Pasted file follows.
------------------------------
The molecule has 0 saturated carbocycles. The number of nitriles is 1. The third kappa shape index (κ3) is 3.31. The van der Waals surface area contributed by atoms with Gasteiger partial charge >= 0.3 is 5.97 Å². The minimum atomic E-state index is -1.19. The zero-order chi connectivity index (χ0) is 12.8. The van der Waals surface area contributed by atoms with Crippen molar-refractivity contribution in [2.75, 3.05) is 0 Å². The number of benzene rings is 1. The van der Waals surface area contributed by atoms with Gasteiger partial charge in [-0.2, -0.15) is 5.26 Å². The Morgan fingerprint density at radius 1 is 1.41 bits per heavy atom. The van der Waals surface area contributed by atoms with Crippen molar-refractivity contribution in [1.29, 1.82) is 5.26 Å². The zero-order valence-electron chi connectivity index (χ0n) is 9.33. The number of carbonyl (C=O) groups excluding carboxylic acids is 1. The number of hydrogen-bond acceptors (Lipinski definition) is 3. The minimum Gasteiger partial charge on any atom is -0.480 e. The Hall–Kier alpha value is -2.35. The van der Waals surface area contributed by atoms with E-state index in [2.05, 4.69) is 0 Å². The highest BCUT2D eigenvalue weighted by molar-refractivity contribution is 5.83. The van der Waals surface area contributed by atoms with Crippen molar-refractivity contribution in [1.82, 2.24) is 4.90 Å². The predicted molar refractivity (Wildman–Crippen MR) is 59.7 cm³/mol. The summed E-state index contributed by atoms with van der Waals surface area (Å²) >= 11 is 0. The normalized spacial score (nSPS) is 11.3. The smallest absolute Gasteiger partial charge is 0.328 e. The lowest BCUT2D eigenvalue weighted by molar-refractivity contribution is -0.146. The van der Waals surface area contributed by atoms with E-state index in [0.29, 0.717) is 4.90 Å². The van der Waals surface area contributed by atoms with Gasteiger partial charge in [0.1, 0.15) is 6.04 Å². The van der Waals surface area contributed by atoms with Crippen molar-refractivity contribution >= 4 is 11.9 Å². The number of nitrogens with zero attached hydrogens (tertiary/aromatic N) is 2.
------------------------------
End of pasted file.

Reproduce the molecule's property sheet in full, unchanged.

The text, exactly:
The molecule has 0 saturated carbocycles. The number of nitriles is 1. The third kappa shape index (κ3) is 3.31. The van der Waals surface area contributed by atoms with Gasteiger partial charge >= 0.3 is 5.97 Å². The minimum atomic E-state index is -1.19. The zero-order chi connectivity index (χ0) is 12.8. The van der Waals surface area contributed by atoms with Crippen molar-refractivity contribution in [2.75, 3.05) is 0 Å². The number of benzene rings is 1. The van der Waals surface area contributed by atoms with Gasteiger partial charge in [-0.2, -0.15) is 5.26 Å². The Morgan fingerprint density at radius 1 is 1.41 bits per heavy atom. The van der Waals surface area contributed by atoms with Crippen molar-refractivity contribution in [1.29, 1.82) is 5.26 Å². The zero-order valence-electron chi connectivity index (χ0n) is 9.33. The number of carbonyl (C=O) groups excluding carboxylic acids is 1. The number of hydrogen-bond acceptors (Lipinski definition) is 3. The minimum Gasteiger partial charge on any atom is -0.480 e. The Hall–Kier alpha value is -2.35. The van der Waals surface area contributed by atoms with E-state index in [2.05, 4.69) is 0 Å². The highest BCUT2D eigenvalue weighted by molar-refractivity contribution is 5.83. The van der Waals surface area contributed by atoms with Crippen molar-refractivity contribution in [1.82, 2.24) is 4.90 Å². The predicted molar refractivity (Wildman–Crippen MR) is 59.7 cm³/mol. The summed E-state index contributed by atoms with van der Waals surface area (Å²) >= 11 is 0. The normalized spacial score (nSPS) is 11.3. The smallest absolute Gasteiger partial charge is 0.328 e. The lowest BCUT2D eigenvalue weighted by molar-refractivity contribution is -0.146. The van der Waals surface area contributed by atoms with E-state index in [0.29, 0.717) is 4.90 Å². The van der Waals surface area contributed by atoms with Gasteiger partial charge in [0.1, 0.15) is 6.04 Å². The van der Waals surface area contributed by atoms with Crippen molar-refractivity contribution >= 4 is 11.9 Å². The number of nitrogens with zero attached hydrogens (tertiary/aromatic N) is 2.